Essay writing is hard and annoying.
To make it easier to understand, we can divide essays into two types: the “filet mignon” essay and the “truck-stop burrito” essay (these labels can be credited to my role model and high school philosophy teacher, Mr. Dollimore).
The “filet mignon” essay is the type of essay you write for an assignment. This requires you to make it all nice and pretty, add all the extra creative details that make professors sleep easy at night, and doll it up with a fancy cover page. You can fill it with fluff and still get a decent mark. Teacher expectations: HIGH.
The “truck-stop burrito” essay is the type of essay you write on a test. Picture writing a test like being on a road trip. After a long, tiring journey, you find your stomach grumbling. Do you head for the fancy filet mignon, or do you feel satisfied with the oily, week-old truck-stop burrito? In that moment, even the cheap, no effort food tastes delicious. That’s the level your test essay should be at. You just have to nab the points and add enough words to make full sentences, but be careful: every point counts. Teacher expectations: LOW.
Each type requires different tips and tricks. To ace a test essay, here’s some advice you should take with a grain of salt follow:
No, seriously. Just dump words everywhere. Every little relevant point you can think of, every small jot you can think of, any pieces of a definition, just vomit it all down on the paper. When it’s there, you can use it. When it’s in your head…not so much.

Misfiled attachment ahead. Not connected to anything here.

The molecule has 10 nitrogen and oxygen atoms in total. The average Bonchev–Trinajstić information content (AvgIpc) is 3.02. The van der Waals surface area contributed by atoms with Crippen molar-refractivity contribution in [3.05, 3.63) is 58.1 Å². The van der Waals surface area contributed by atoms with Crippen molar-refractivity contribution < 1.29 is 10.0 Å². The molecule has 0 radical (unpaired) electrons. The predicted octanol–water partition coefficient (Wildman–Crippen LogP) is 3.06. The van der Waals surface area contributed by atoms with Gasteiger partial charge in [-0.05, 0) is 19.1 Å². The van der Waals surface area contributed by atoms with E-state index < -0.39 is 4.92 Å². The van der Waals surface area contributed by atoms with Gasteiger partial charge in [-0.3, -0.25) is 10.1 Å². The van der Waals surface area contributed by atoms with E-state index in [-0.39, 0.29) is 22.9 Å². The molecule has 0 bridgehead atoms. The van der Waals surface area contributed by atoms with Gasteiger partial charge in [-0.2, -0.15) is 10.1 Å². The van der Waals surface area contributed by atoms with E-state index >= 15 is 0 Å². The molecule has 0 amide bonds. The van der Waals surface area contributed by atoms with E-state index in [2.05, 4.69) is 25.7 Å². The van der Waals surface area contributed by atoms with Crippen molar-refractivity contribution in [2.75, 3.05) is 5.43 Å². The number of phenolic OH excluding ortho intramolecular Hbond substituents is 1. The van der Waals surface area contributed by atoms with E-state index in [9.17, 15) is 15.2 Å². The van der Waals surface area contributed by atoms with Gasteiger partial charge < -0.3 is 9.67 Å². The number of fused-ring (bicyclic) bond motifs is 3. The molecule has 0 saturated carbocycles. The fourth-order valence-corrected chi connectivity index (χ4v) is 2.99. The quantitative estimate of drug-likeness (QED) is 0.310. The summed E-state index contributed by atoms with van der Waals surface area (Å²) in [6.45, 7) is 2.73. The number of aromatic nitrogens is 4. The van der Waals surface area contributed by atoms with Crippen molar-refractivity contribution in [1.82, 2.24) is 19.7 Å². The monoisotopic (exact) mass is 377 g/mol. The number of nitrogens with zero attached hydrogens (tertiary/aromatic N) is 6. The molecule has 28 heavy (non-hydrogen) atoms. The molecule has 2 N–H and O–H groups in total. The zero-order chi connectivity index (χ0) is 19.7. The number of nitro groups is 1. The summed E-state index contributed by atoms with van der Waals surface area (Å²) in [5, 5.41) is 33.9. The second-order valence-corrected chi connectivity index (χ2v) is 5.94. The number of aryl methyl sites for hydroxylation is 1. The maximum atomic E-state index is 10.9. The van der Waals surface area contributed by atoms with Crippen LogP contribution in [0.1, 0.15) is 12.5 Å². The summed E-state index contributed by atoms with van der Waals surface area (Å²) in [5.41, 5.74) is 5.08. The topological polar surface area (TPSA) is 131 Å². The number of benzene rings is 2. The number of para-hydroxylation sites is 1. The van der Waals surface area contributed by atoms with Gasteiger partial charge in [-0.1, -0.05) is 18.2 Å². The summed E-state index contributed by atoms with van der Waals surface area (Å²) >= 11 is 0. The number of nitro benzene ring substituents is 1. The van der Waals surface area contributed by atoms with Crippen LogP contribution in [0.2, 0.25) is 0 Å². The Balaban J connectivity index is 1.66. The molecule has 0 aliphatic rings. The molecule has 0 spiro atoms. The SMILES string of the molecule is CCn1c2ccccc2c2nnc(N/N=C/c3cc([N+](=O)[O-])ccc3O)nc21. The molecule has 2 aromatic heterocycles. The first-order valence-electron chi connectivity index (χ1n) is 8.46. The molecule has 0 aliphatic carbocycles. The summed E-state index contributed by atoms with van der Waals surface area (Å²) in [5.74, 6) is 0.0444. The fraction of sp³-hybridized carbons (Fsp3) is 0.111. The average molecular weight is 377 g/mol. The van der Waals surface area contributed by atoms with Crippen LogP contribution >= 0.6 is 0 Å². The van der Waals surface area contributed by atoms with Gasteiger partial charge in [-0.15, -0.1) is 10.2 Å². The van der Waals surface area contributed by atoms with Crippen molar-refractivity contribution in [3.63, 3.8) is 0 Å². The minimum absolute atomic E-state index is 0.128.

For example, let’s say you’re given the question:
To what extent is morality a matter of context? How important are circumstances in determining what is moral?
Your paper might look something like this:
Immediately, what I did was TAKE A POSITION/STANCE THAT DIRECTLY ADDRESSES THE QUESTION (in this case, I said morality IS based on context). If you’re struggling to find a position, use the one you can think of more points for.
Another notable point: I wrote down some EXAMPLES. This will form the chunk of your paragraph. If you can think of examples, even just regurgitating those examples will cover the point for you.
Another notable point: after writing a whole bunch of stuff, I identified some things I could define. Definitions eat up word count, directly confront material, and make you look super smart and knowledgeable. Checkmate.
Lastly, if you don’t understand the question, write stuff down anyways. I saw the word morality and context, so I wrote down “moral realism vs. moral relativism” which I know deals with that. Didn’t even think about it. Once you’ve written some initial ideas down, you can reread the question to see if you can take something away or add something else.
ORGANIZE your brainstorming.
This will help you form actual paragraphs. It helps here to know the general structure of an essay, which is an incredibly guiding tool during a test (though don’t feel too stuck to it):
You know out of all that junk you just made, you need to somehow materialize three paragraphs, and those three paragraphs all have to connect back to some unifying topic you haven’t thought of yet. How do you do that? By grouping similar ideas. For example, let me take my garbage jots and turn it into something a little more organized:
That’s a lot of illegible scribbles, so let’s turn it into actual paragraph points:
Write your THESIS.